Introduction: the Mediterranean diet and healthy living
Mediterranean foods and their functional properties
The functional properties of Mediterranean herbs, spices and wild greens
Diet and age related diseases
Methods of identifying and analysing plant extracts
Developing supplements for healthy ageing and other future trends
Sources of further information and advice
Acknowledgement
References

PART 1: BONE AND ORAL HEALTH

Diet and the control of osteoporosis
K D Cashman, University College Cork, Ireland

Introduction: definition and epidemiology of osteoporosis
Bone growth and factors affecting bone mass
Dietary strategies for preventing osteoporosis: minerals
Dietary strategies for preventing osteoporosis: vitamins, protein and lipids
Preventing osteoporosis: the impact of genetic variation and diet
Conclusions and future trends
Sources of further information and advice
References

Phytoestrogens and the control of osteoporosis
K D Cashman, University College Cork, Ireland
Introduction
Osteporosis: prevention and treatment
Mechanics of action of phytoestrogens in bone metabolism
Phytoestrogen action on bone cells
Investigating phytoestrogen action on bone: animal and human studies
Conclusions
Sources of further information and advice
References

Vitamin D fortification and bone health
L Ovesen, Institute of Food Safety and Nutrition, Denmark
Introduction
Vitamin D: sources, metabolism, status and deficiency
Vitamin D fortification and osteoporosis
Dietary intake of vitamin D
Strategies to improve vitamin D supply
Food fortification: reducing deficiency diseases
Issues in vitamin D fortification of food
Future trends
Sources of further information
References
Calcium citrate (TCC) and bone health
S Edelstein, The Weizmann Institute of Science, Israel

Introduction: bone formation and calcium fortification
Calcium citrate (TCC) as a calcium supplement
Measuring the effectiveness of TCC
TCC fortification
Future trends
Sources of further information
References

Diet, functional foods and oral health
M Edgar, The University of Liverpool, UK
Introduction: key dietary factors in oral health
The effects of ageing on oral health
Dietary strategies for oral health
Functional foods for promoting oral health
Future trends
Sources of further information
References

Sweeteners and dental health
K K Makinen, University of Turku, Finland

Introduction: the relationship between dental caries and dietary carbohydrates
Xylitol and the prevention of dental caries
The relationship between sucrose consumption and dental caries
Future trends
References

PART 2: OBESITY

Nutrient-gene interactions in the control of obesity
C Verdich and T I A Sorensen, Copenhagen University Hospital, Denmark and K Clement, INSERM, France

Introduction
Genetic influences on obesity
Nutrient-sensitive genes
Nutrient-gene interaction and the development of obesity.
Managing obesity: dietary and other strategies
Future trends.
Sources of further information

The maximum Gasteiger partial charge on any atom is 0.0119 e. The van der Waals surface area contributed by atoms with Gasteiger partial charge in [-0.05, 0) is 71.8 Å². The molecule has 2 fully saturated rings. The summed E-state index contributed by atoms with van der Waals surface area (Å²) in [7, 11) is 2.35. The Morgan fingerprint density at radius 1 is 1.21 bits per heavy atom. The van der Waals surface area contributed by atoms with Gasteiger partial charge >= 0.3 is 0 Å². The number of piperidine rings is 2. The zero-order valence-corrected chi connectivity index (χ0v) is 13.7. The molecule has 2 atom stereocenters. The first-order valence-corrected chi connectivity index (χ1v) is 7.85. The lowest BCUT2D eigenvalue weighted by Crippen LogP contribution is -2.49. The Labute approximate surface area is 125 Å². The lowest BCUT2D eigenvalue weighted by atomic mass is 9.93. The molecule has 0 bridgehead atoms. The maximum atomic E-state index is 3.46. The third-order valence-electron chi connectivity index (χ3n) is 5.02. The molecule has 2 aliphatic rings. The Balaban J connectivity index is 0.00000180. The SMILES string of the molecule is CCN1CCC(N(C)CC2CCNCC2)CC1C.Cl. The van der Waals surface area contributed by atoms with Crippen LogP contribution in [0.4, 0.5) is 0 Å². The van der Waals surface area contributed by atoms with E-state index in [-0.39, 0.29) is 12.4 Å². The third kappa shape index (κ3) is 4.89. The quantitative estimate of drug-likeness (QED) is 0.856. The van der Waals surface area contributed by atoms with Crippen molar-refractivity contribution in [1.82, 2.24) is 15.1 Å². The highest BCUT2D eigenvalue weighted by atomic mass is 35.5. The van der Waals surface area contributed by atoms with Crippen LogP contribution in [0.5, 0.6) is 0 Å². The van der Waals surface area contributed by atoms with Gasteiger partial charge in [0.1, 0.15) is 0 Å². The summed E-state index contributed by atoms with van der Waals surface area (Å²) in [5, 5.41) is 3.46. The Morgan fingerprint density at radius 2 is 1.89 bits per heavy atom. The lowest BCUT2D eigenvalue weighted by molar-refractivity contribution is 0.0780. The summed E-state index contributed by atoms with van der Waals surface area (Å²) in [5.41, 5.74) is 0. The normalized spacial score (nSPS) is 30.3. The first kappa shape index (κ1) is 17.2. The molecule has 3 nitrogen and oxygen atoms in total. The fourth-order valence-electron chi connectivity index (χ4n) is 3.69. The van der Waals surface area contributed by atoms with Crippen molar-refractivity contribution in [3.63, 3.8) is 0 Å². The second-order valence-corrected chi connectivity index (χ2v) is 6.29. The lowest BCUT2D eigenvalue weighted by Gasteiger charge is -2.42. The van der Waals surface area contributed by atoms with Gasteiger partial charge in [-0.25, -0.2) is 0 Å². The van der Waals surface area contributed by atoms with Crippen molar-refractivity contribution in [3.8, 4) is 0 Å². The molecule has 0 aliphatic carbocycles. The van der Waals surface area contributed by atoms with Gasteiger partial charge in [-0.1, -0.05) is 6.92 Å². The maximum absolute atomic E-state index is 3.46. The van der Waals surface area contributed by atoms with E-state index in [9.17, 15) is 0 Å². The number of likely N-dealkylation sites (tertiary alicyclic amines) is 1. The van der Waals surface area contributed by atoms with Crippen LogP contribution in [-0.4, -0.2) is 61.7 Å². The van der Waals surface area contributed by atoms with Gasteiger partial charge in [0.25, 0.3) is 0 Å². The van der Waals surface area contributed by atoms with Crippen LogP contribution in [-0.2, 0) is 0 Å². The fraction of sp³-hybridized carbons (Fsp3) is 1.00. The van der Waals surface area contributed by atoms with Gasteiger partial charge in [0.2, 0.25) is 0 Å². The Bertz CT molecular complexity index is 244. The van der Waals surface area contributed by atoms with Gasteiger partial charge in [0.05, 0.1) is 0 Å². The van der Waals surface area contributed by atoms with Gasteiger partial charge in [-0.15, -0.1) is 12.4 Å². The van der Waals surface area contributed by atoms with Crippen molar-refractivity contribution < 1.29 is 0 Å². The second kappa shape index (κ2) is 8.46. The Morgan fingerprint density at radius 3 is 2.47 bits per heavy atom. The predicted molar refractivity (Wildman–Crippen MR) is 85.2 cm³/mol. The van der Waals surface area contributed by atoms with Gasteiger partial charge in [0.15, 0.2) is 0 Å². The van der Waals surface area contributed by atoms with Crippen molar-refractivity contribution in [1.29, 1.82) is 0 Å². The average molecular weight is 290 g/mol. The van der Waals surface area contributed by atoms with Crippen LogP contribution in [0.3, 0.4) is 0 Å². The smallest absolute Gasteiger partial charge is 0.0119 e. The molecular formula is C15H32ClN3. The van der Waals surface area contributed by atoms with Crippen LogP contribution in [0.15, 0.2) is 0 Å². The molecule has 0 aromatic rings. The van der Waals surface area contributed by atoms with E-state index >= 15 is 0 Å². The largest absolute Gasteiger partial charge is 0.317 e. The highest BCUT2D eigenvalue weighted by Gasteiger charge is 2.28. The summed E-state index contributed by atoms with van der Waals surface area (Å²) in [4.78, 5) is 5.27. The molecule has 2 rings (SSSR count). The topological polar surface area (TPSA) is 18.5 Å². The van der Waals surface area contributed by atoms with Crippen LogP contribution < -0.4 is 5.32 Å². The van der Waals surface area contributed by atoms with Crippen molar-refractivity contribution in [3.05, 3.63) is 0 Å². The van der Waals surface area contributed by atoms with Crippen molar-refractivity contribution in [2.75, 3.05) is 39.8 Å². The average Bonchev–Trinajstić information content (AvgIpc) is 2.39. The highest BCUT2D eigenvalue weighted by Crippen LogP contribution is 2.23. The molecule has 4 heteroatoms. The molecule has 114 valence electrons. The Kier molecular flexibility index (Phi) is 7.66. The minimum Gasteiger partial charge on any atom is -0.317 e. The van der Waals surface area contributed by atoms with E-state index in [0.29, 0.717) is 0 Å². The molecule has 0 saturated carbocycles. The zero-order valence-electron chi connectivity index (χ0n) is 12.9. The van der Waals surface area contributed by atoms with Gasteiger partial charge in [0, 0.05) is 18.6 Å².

References

Nutrition, fat synthesis and obesity
F Foufelle and P Ferre, INSERM, France
Introduction: fat synthesis and nutrition.
Regulation of glycolytic/lipogenic enzymes
Molecular mechanisms involved in controlling glycolytic/lipogenic genes
Improving lipogenesis using functional foods
Future trends
Sources of further information
References.
Abbreviations

Satiety and the control of obesity
W A M Blom, A Stafleu and C de Graaf, TNO Nutrition and Food Research, The Netherlands
Introduction: satiety and obesity
Factors influencing satiety and satiation
The impact of different food components on satiety
Developing biomarkers of satiety
Future trends: using biomarkers to assess weight-control foods
Sources of further information and advice
References.

PART 3: GUT HEALTH AND IMMUNE FUNCTION

Functional foods for gut health: an overview
R Tahvonen and S Salminen, University of Turku, Finland

Introduction: the human gut
The structure of the gut and its immune system
Nutrients and gut function
Nutrients and the gut immune system
Nutrition and gut health
The role of functional foods in promoting gut health
Future trends
Sources of further information
References

Analysing gut microflora
M Blaut, German Institute of Human Nutrition, Germany
Introduction. Molecular based methods for identifying gut micro-organisms
Methods of characterising human gut microbiota
Using denaturing gradient gel electrophoresis (DGGE) and temperature gradient gel electrophoresis (TGGE) for characterising microbiota
Future trends
Sources of further information and advice
References

Dietary lipids and immune function
P C Calder, University of Southampton, UK
Introduction: the immune system in health, disease and ageing
Dietary fatty acids: nomenclature, sources and intakes
Fatty acid composition of immune cells and the immune function: eicosanoids
Dietary fatty acids and immune function: mechanisms of action
Other mechanisms of action of dietary fatty acids not involving eicosanoids